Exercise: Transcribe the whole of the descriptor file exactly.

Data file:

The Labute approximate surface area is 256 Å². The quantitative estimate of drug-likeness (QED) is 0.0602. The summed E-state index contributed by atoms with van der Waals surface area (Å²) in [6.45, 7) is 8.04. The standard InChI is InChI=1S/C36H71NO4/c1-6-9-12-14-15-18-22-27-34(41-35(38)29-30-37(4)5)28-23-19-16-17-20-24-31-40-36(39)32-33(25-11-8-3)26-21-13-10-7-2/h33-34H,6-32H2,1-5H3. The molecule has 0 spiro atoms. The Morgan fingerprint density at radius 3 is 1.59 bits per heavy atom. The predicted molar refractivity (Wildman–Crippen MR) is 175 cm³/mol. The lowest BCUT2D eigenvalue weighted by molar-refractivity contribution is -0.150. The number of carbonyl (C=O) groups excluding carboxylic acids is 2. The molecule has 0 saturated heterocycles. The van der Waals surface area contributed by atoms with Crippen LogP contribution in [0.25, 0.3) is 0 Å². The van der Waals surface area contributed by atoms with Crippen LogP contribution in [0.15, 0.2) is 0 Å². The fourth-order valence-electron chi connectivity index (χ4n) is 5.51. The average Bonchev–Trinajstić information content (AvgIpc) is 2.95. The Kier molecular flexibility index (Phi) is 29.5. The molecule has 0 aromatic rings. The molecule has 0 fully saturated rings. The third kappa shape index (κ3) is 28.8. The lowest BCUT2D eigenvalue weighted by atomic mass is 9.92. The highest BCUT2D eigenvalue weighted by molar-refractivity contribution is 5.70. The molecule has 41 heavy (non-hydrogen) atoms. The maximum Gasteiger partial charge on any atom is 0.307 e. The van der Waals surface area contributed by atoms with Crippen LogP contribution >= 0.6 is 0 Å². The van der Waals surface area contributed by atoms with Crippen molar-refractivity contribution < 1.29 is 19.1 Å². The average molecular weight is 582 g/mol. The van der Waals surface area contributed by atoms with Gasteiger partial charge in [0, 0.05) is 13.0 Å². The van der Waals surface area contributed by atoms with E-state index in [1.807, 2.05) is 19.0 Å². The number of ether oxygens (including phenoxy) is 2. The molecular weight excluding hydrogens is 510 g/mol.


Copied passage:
The Labute approximate surface area is 256 Å². The quantitative estimate of drug-likeness (QED) is 0.0602. The summed E-state index contributed by atoms with van der Waals surface area (Å²) in [6.45, 7) is 8.04. The standard InChI is InChI=1S/C36H71NO4/c1-6-9-12-14-15-18-22-27-34(41-35(38)29-30-37(4)5)28-23-19-16-17-20-24-31-40-36(39)32-33(25-11-8-3)26-21-13-10-7-2/h33-34H,6-32H2,1-5H3. The molecule has 0 spiro atoms. The Morgan fingerprint density at radius 3 is 1.59 bits per heavy atom. The predicted molar refractivity (Wildman–Crippen MR) is 175 cm³/mol. The lowest BCUT2D eigenvalue weighted by molar-refractivity contribution is -0.150. The number of carbonyl (C=O) groups excluding carboxylic acids is 2. The molecule has 0 saturated heterocycles. The van der Waals surface area contributed by atoms with Crippen LogP contribution in [0.25, 0.3) is 0 Å². The van der Waals surface area contributed by atoms with Crippen LogP contribution in [0.15, 0.2) is 0 Å². The fourth-order valence-electron chi connectivity index (χ4n) is 5.51. The average Bonchev–Trinajstić information content (AvgIpc) is 2.95. The Kier molecular flexibility index (Phi) is 29.5. The molecule has 0 aromatic rings. The molecule has 0 fully saturated rings. The third kappa shape index (κ3) is 28.8. The lowest BCUT2D eigenvalue weighted by atomic mass is 9.92. The highest BCUT2D eigenvalue weighted by molar-refractivity contribution is 5.70. The molecule has 41 heavy (non-hydrogen) atoms. The maximum Gasteiger partial charge on any atom is 0.307 e. The van der Waals surface area contributed by atoms with Crippen LogP contribution >= 0.6 is 0 Å². The van der Waals surface area contributed by atoms with Crippen molar-refractivity contribution < 1.29 is 19.1 Å². The average molecular weight is 582 g/mol. The van der Waals surface area contributed by atoms with Gasteiger partial charge in [0, 0.05) is 13.0 Å². The van der Waals surface area contributed by atoms with E-state index in [1.807, 2.05) is 19.0 Å². The number of ether oxygens (including phenoxy) is 2. The molecular weight excluding hydrogens is 510 g/mol.